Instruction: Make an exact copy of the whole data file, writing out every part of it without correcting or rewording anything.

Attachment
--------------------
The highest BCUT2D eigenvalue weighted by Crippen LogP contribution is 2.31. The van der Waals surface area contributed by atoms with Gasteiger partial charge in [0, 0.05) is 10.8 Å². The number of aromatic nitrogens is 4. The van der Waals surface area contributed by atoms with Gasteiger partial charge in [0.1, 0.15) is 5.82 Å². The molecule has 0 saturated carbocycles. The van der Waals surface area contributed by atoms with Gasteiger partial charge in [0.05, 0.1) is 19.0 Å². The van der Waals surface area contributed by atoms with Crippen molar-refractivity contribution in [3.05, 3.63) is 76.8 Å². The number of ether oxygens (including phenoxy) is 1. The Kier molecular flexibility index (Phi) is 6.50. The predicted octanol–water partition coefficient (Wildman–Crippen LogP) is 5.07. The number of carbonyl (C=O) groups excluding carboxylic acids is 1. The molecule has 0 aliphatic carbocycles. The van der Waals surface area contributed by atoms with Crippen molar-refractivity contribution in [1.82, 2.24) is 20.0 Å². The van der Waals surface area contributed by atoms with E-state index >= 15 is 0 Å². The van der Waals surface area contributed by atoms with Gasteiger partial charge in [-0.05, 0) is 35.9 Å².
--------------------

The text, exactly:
The highest BCUT2D eigenvalue weighted by Crippen LogP contribution is 2.31. The van der Waals surface area contributed by atoms with Gasteiger partial charge in [0, 0.05) is 10.8 Å². The number of aromatic nitrogens is 4. The van der Waals surface area contributed by atoms with Gasteiger partial charge in [0.1, 0.15) is 5.82 Å². The molecule has 0 saturated carbocycles. The van der Waals surface area contributed by atoms with Gasteiger partial charge in [0.05, 0.1) is 19.0 Å². The van der Waals surface area contributed by atoms with Crippen molar-refractivity contribution in [3.05, 3.63) is 76.8 Å². The number of ether oxygens (including phenoxy) is 1. The Kier molecular flexibility index (Phi) is 6.50. The predicted octanol–water partition coefficient (Wildman–Crippen LogP) is 5.07. The number of carbonyl (C=O) groups excluding carboxylic acids is 1. The molecule has 0 aliphatic carbocycles. The van der Waals surface area contributed by atoms with Crippen molar-refractivity contribution in [1.82, 2.24) is 20.0 Å². The van der Waals surface area contributed by atoms with E-state index >= 15 is 0 Å². The van der Waals surface area contributed by atoms with Gasteiger partial charge in [-0.05, 0) is 35.9 Å².